Targeting the Ubiquitin-Proteasome Pathway in Cancer Therapy
The ubiquitin-proteasome pathway plays a central role in the degradation of proteins involved in several pathways including the cell cycle, cellular proliferation and apoptosis. Bortezomib is the first proteasome inhibitor to enter clinical use, and received approval by the Food and Drug Administration (FDA) for the treatment of patients with multiple myeloma, therefore validating inhibition of the proteasome as an anticancer target. The approval of Bortezomib was based on a large, international, multicenter phase III trial showing its efficacy and safety compared with conventional therapy. Preclinical data also demonstrates the synergistic effect of bortezomib with other chemotherapeutic agents and its ability to overcome drug resistance. Since then several other proteasome inhibitors have been developed. The anti-tumor activities of bortezomib have been attributed to its effect on pro-apoptotic pathways including the inhibition of NF-κB and induction of endoplasmic reticulum stress. However, the molecular mechanisms are not fully understood. In this review, we will summarize the molecular mechanism of apoptosis by bortezomib.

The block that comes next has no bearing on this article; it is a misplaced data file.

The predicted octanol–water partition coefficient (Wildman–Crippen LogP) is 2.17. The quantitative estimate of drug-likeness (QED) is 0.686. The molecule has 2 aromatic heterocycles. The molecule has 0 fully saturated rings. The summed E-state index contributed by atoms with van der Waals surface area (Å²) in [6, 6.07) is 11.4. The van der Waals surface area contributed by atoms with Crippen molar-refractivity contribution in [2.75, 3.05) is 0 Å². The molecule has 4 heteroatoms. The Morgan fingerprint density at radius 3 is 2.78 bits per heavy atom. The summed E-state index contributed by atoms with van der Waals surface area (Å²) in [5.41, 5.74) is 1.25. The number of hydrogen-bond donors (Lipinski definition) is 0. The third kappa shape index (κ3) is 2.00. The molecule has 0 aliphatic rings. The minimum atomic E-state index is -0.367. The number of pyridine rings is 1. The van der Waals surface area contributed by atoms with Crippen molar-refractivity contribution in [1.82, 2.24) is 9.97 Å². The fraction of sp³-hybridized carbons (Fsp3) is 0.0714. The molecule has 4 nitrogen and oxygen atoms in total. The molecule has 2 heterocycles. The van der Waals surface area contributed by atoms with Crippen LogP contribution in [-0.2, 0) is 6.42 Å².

Keywords: dependent proteolysis, proteasome, bortezomib-induced apoptosis, cyclin D1
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